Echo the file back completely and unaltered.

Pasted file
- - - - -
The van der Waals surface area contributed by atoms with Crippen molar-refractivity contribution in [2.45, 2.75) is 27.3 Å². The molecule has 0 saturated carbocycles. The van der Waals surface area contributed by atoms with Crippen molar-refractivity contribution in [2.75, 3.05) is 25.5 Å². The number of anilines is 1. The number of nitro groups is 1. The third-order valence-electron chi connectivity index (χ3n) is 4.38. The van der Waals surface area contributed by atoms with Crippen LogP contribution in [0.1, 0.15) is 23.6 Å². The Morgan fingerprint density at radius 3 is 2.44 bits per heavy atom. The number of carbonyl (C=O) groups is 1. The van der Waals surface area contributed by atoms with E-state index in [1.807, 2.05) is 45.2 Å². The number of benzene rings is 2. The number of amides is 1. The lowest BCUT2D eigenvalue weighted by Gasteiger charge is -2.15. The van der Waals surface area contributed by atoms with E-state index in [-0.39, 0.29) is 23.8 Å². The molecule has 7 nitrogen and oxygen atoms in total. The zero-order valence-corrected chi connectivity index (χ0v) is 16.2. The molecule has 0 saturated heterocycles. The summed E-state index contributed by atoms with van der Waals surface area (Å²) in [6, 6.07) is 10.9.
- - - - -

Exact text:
The van der Waals surface area contributed by atoms with Crippen molar-refractivity contribution in [2.45, 2.75) is 27.3 Å². The molecule has 0 saturated carbocycles. The van der Waals surface area contributed by atoms with Crippen molar-refractivity contribution in [2.75, 3.05) is 25.5 Å². The number of anilines is 1. The number of nitro groups is 1. The third-order valence-electron chi connectivity index (χ3n) is 4.38. The van der Waals surface area contributed by atoms with Crippen LogP contribution in [0.1, 0.15) is 23.6 Å². The Morgan fingerprint density at radius 3 is 2.44 bits per heavy atom. The number of carbonyl (C=O) groups is 1. The van der Waals surface area contributed by atoms with E-state index in [1.807, 2.05) is 45.2 Å². The number of benzene rings is 2. The number of amides is 1. The lowest BCUT2D eigenvalue weighted by Gasteiger charge is -2.15. The van der Waals surface area contributed by atoms with E-state index in [-0.39, 0.29) is 23.8 Å². The molecule has 7 nitrogen and oxygen atoms in total. The zero-order valence-corrected chi connectivity index (χ0v) is 16.2. The molecule has 0 saturated heterocycles. The summed E-state index contributed by atoms with van der Waals surface area (Å²) in [6, 6.07) is 10.9.